Microsoft's Surface 3 is a major course change for the company's lower-end tablet. ARM processors and Windows RT are out, replaced by an Intel Atom processor and Windows 8.1. The Surface 3 also gets a couple nice features from its bigger brother, like a 3:2 display with a built-in pen digitizer. The first reviews of this new tablet are hot off the presses today, and it seems that Microsoft has mostly made the right changes with its latest Surface.
Reviewers praise the design and build quality of the Surface 3. Tom Warren of The Verge says the Surface 3 "looks beautiful, modern, and premium," and Napier Lopez at The Next Web says "its build quality is just as high-end as the Surface Pro 3 I’ve been using for nearly a year. "
Warren and Lopez are both impressed with the quality of the Surface 3's screen, too. Warren says "the color reproduction is actually better than the Surface Pro 3, and the screen is brighter," while Lopez says "you’ll be hard pressed to find a Windows PC with a better display at this price range."
While the Surface 3 is an x86 PC, its Cherry Trail Atom x7 isn't going to break any speed records. Peter Bright of Ars Technica warns that "this is not a CAD machine or a gaming rig," but he found that "for browsing, common day-to-day chores in Office, and taking notes in OneNote, the processor is up to the task." He benchmarked his Surface 3 (with the optional 4GB of RAM) against the iPad Air 2, and his findings were interesting:
That the Surface 3 gives up performance compared to PCs with hotter, hungrier processors is no surprise. More surprising is that it's giving up a lot of performance relative to the processor in the iPad. The gap isn't too big in multithreaded workloads, with the quad core Atom being in the same ballpark as the tri-core A8X in the iPad Air 2, but in both singlethreaded and GPU workloads, the Apple custom processor is far ahead.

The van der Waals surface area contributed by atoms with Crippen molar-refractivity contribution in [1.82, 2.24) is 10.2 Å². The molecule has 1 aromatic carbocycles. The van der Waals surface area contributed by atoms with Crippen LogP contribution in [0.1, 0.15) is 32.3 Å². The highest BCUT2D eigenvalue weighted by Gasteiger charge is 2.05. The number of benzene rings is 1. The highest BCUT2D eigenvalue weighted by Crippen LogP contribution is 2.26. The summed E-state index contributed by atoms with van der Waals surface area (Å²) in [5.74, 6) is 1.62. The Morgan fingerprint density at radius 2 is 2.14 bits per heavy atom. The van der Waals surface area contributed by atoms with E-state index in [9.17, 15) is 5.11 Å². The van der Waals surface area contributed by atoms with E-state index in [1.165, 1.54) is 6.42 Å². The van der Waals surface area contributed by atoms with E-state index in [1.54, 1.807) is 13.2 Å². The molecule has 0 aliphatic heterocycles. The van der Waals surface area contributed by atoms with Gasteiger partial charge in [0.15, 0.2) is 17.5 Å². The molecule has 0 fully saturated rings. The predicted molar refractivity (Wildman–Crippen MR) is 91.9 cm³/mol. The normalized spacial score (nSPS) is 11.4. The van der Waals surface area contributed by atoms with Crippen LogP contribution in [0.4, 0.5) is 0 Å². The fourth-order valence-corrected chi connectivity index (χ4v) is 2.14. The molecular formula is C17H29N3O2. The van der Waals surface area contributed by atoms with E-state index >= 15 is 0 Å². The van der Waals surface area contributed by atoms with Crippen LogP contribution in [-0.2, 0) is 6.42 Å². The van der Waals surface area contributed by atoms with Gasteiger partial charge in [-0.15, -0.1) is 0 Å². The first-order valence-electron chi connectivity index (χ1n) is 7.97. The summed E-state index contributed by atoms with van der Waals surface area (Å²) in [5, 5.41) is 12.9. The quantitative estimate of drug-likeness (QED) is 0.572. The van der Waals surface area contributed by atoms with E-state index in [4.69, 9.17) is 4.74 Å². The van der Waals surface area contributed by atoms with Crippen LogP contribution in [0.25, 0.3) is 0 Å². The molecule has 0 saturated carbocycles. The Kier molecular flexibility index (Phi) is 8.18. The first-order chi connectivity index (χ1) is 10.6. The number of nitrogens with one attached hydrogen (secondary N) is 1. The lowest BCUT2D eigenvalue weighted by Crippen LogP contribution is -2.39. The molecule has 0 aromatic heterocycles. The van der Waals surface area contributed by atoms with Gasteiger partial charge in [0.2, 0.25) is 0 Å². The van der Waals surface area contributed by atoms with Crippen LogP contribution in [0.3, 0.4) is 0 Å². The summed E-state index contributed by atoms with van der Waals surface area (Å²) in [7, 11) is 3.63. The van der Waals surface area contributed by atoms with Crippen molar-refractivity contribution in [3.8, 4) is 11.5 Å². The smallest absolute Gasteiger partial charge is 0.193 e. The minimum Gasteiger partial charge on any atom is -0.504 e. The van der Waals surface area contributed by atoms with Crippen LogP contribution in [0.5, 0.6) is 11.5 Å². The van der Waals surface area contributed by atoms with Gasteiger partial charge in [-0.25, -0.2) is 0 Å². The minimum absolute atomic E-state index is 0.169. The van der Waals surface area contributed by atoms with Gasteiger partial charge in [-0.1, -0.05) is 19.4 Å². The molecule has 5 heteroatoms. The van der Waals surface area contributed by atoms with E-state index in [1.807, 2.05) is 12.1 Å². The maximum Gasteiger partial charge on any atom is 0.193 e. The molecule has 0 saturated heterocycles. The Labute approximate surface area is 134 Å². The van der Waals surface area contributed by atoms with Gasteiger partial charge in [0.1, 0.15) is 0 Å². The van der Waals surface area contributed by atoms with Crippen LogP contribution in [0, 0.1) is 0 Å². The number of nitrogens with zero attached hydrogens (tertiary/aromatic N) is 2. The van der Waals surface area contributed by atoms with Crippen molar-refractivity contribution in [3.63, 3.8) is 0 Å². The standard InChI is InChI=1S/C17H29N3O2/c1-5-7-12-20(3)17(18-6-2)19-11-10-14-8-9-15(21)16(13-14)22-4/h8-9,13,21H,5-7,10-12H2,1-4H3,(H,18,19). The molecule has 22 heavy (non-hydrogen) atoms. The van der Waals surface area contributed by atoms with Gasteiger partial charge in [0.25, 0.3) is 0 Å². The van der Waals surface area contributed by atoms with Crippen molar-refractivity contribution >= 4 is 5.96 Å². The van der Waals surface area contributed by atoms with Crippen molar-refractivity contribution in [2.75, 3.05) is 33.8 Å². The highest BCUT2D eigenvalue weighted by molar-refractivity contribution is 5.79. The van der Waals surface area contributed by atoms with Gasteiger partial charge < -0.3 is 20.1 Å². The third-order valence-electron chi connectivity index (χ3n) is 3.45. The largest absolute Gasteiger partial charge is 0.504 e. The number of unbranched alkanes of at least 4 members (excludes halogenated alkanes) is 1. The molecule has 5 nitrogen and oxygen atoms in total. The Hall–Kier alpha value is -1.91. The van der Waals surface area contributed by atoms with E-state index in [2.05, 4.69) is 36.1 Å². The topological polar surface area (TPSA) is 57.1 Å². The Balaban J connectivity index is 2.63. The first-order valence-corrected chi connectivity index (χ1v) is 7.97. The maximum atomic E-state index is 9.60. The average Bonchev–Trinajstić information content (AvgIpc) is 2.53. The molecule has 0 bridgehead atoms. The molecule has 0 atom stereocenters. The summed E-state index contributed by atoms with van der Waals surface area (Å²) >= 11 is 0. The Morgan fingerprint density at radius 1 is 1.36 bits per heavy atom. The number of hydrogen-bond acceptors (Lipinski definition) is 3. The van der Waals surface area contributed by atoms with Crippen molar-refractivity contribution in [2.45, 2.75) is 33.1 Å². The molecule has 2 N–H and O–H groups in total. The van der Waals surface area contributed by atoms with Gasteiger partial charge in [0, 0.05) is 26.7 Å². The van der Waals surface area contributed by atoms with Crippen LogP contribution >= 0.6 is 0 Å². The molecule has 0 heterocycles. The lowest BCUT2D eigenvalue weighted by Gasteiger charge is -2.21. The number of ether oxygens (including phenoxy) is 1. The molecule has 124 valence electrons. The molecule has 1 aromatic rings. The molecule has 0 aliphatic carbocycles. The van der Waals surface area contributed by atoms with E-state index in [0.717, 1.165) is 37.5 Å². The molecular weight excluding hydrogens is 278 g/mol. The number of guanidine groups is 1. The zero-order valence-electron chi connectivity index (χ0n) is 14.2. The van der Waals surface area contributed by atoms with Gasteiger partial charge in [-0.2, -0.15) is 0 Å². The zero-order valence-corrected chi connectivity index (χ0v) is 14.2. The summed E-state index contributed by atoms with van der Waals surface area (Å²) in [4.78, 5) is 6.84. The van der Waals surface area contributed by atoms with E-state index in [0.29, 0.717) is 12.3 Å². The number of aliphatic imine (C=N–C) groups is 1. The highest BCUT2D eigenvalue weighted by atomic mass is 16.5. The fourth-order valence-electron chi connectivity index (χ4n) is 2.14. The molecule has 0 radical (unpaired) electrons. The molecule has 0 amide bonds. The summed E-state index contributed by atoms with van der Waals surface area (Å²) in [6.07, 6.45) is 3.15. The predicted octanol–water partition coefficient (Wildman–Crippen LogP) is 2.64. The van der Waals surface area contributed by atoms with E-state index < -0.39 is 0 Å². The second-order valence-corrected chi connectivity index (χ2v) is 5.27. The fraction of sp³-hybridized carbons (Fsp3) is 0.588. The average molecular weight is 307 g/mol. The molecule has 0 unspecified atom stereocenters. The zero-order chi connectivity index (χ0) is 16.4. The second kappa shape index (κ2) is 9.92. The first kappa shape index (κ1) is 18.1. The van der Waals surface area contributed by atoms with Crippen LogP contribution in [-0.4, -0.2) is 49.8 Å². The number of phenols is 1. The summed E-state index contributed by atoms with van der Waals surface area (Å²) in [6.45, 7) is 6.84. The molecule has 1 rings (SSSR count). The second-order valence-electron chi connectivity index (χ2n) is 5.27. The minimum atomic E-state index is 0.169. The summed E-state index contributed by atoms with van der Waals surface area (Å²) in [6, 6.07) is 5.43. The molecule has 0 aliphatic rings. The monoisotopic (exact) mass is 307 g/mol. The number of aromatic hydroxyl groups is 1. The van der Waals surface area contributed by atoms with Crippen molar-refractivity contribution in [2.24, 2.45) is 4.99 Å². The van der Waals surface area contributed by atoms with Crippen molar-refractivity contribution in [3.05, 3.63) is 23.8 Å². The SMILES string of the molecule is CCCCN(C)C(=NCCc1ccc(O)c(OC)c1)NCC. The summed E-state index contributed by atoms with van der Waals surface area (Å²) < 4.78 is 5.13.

Bright does note, however, that "if you wanted to, you could install, say, Visual Studio on the Surface 3. You can't do that on an iPad, no matter how well it scores in benchmarks."
As for battery life, the results are mixed. Lopez reports that "if you stick with Modern UI apps as much as possible, chances are you’ll have no trouble getting through a full day of work. Once you start loading desktop apps, things are a little iffier." His testing results follow:
With adaptive brightness set to about half intensity (the screen is really bright, so you shouldn’t need more) and Wi-Fi on, a day spent mostly in the touch interface netted me around 8-10 hours of use.
When I spend most of my time using Chrome instead, battery life is closer to the 6-7 hour mark. Throw in some serious Photoshop and Lightroom sessions, and you could be in the realm of 4-5 hours(although my brightness is set higher with those apps).
Another problem is that the Surface 3's price still doesn't include useful accessories like the stylus or Type Cover. Bright tallies up the numbers, and finds that "the $499 base unit with 2GB RAM and 64GB storage has no keyboard, no pen, no dock. They'll cost $129.99, $49.99, and $199.99, respectively."
Overall, the Surface 3 seems to be more useful and compelling than its ARM-based predecessor, while bringing some of the Surface Pro 3's mojo to a lower price point. Time will tell whether consumers respond to the changes.